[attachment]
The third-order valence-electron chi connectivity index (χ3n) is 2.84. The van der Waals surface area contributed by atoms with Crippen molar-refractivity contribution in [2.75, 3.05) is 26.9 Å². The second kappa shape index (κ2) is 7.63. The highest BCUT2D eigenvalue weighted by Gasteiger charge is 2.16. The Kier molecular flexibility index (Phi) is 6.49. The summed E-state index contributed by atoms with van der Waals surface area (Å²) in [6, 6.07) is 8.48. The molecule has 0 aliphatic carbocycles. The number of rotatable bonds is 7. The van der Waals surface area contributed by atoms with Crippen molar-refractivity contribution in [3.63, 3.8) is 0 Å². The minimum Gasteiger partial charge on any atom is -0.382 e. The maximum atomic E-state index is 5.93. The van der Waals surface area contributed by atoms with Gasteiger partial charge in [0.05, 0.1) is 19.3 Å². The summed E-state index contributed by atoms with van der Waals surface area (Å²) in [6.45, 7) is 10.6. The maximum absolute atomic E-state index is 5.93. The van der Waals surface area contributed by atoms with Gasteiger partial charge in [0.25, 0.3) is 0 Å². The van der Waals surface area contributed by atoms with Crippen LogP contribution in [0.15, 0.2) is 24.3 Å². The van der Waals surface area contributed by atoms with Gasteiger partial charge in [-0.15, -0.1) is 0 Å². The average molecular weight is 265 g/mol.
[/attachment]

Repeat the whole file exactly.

The third-order valence-electron chi connectivity index (χ3n) is 2.84. The van der Waals surface area contributed by atoms with Crippen molar-refractivity contribution in [2.75, 3.05) is 26.9 Å². The second kappa shape index (κ2) is 7.63. The highest BCUT2D eigenvalue weighted by Gasteiger charge is 2.16. The Kier molecular flexibility index (Phi) is 6.49. The summed E-state index contributed by atoms with van der Waals surface area (Å²) in [6, 6.07) is 8.48. The molecule has 0 aliphatic carbocycles. The number of rotatable bonds is 7. The van der Waals surface area contributed by atoms with Crippen molar-refractivity contribution in [3.63, 3.8) is 0 Å². The minimum Gasteiger partial charge on any atom is -0.382 e. The maximum atomic E-state index is 5.93. The van der Waals surface area contributed by atoms with Gasteiger partial charge in [0.05, 0.1) is 19.3 Å². The summed E-state index contributed by atoms with van der Waals surface area (Å²) in [6.45, 7) is 10.6. The maximum absolute atomic E-state index is 5.93. The van der Waals surface area contributed by atoms with Gasteiger partial charge in [0.25, 0.3) is 0 Å². The van der Waals surface area contributed by atoms with Crippen LogP contribution in [0.15, 0.2) is 24.3 Å². The van der Waals surface area contributed by atoms with Gasteiger partial charge in [-0.15, -0.1) is 0 Å². The average molecular weight is 265 g/mol.